For Thai Beverage, the acquisition of Fraser & Neave gives it a big advantage as it seeks a bigger presence in Asean. It can use the well-established F&N network in markets such as Malaysia and Singapore to introduce new products, including Serm Suk soft drinks, and also to penetrate the new destinations such as Myanmar and Indochina .
Serm Suk president Dhitivute Bulsook has said that the company planned to introduce its beverages inclusing ‘est’ in Asean.
One potential solution is to partner with leading local companies in markets such as Singapore, Malaysia, Myanmar, Laos and Cambodia to distribute the products. Appointing dealers and setting up joint ventures are other possible options.
Oishi Group, another ThaiBev subsidiary, has already started to work with F&N in distributing ready-to-drink green tea in Malaysia.
ThaiBev was a newcomer in carbonated drinks when Serm Suk launched ‘est’ less than a year ago in the Thai market. F&N also has a carbonated drink brand, My Cola, launched recently in Sabah and Sarawak states of Malaysia. The challenge for Thai Beverage now might be deciding which drinks should be marketed in which countries.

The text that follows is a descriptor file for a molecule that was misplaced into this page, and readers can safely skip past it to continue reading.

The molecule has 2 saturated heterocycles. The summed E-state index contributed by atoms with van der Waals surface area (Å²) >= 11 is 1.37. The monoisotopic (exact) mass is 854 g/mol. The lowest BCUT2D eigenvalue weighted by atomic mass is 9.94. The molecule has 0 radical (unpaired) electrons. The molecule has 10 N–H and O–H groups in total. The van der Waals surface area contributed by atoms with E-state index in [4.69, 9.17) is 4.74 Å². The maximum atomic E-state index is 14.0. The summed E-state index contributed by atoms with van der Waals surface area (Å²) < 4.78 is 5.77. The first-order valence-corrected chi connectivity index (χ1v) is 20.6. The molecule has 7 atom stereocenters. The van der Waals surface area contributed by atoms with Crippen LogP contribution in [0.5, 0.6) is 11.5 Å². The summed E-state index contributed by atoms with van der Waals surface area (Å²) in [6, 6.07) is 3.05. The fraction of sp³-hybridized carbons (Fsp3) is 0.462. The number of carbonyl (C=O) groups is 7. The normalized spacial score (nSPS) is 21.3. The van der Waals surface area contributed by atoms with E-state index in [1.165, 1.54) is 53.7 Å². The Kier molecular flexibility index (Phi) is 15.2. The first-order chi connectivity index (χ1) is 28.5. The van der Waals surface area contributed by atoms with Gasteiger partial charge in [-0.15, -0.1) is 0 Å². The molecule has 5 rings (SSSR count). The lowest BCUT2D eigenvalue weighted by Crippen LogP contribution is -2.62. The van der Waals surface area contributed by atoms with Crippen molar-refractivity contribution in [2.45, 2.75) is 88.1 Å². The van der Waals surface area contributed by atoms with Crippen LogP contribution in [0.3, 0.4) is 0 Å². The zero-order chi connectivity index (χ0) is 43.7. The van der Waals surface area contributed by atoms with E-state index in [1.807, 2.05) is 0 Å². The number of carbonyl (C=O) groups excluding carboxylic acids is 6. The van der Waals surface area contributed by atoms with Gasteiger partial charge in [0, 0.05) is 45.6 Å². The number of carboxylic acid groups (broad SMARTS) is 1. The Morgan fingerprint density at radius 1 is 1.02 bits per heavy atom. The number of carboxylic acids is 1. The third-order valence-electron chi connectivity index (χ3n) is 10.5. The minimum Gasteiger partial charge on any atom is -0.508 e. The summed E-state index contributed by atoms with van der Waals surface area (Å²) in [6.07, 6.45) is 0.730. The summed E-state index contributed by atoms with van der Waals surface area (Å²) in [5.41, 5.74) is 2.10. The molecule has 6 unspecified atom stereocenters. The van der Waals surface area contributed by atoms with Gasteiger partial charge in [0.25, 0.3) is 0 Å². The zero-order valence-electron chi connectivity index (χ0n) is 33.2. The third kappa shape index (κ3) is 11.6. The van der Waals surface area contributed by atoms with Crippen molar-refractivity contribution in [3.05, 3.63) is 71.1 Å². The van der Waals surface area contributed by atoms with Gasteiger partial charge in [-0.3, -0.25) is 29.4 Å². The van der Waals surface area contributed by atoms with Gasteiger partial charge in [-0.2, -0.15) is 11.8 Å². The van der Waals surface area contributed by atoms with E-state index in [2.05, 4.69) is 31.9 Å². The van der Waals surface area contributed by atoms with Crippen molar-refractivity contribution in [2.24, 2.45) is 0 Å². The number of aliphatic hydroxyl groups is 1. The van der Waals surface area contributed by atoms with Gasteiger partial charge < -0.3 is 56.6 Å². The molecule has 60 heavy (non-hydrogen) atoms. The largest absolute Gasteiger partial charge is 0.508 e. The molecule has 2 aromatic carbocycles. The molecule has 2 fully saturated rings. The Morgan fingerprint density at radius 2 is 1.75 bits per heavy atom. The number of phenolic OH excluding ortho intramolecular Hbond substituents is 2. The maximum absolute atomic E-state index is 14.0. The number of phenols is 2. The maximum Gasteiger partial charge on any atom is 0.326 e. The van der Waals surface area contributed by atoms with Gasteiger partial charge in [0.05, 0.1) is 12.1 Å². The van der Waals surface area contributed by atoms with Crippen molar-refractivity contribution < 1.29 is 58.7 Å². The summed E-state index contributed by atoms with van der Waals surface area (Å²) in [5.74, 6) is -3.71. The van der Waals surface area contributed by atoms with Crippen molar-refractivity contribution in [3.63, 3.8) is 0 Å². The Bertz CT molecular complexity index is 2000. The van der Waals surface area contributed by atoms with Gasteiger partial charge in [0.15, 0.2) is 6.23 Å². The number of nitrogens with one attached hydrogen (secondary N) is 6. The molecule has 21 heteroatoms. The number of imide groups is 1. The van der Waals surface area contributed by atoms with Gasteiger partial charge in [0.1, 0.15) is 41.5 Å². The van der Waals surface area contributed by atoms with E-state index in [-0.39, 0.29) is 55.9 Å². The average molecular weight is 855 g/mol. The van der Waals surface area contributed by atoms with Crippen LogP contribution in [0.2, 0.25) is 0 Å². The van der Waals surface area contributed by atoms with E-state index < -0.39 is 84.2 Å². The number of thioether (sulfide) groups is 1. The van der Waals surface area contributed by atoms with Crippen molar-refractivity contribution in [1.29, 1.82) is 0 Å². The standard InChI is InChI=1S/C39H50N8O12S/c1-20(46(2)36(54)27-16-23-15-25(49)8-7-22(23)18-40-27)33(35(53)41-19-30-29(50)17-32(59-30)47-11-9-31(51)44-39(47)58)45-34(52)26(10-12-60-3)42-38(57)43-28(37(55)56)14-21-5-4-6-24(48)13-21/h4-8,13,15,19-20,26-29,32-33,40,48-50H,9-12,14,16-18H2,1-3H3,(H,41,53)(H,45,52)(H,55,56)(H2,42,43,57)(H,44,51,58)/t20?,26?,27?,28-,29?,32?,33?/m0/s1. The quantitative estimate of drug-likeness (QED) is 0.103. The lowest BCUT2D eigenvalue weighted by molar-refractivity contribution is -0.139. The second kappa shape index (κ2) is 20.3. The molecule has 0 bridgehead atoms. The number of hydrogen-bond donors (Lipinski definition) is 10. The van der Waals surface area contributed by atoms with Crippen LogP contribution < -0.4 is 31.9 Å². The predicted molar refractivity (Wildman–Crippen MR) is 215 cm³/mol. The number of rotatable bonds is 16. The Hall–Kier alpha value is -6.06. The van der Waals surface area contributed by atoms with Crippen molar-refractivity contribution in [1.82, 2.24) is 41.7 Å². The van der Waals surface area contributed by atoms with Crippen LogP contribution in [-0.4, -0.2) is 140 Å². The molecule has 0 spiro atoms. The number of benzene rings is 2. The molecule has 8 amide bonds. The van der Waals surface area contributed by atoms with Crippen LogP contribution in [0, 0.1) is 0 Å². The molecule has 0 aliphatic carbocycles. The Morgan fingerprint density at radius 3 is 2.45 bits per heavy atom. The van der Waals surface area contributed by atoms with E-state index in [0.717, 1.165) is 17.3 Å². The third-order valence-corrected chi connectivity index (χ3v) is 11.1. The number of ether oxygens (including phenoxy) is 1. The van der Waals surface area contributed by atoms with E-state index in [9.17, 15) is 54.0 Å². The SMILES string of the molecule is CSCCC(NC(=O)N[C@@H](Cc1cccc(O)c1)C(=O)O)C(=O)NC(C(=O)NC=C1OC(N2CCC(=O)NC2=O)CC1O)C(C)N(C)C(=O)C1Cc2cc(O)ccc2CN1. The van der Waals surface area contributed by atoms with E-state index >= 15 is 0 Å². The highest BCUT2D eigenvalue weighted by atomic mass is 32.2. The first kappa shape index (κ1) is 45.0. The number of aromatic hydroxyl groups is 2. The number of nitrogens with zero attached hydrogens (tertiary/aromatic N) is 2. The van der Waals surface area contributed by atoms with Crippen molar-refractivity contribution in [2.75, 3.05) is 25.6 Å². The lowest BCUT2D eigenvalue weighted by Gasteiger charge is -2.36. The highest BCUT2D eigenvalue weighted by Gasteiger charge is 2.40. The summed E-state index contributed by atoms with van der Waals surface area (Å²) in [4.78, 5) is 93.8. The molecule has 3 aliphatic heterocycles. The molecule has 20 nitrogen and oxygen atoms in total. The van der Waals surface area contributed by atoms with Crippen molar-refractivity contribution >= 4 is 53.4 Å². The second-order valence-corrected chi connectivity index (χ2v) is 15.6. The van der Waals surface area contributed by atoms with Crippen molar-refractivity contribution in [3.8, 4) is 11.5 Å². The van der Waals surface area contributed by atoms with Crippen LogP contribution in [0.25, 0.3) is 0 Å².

Thai Beverage said recently that making a marketing push in Myanmar had become more feasible now that it has many brands to offer under the Thai Beverage and F&N umbrella.
Best known in Thailand for its market-leading Chang beer, which also gets lots of international exposure through its Premier League football sponsorship deals, ThaiBev certainly appears to be in a strong position. But it still faces formidable rivals in the likes of Pepsi and Coke, as well as well-established local beers and other drinks with strong brand loyalty.
Some companies see China, with 1.3 billion potential consumers, as the greatest prize of all. But in a vast market with wide variations in tastes and traditions among different regions, even the most deep-pocketed global drinks player needs to take a very long-term perspective. “Brand translation” will be very important, and a company might have to face losses before it can gain a solid foothold in the market in the longer term, according to a report on the Chinese food and beverage industry by PricewaterhouseCoopers last year.
In Southeast Asia, according to Euromonitor, Indonesia is one of many sophisticated markets for the beverage industry with both multinational and local players. Fierce competition spurs active marketing campaigns in a country where Coca-Cola remains the market leader.
Singapore and Malaysia are also strong bases for F&N, which could make it difficult for new players to gain share.
What global players have learned from the past is that having local partners can help them a lot in entering new markets.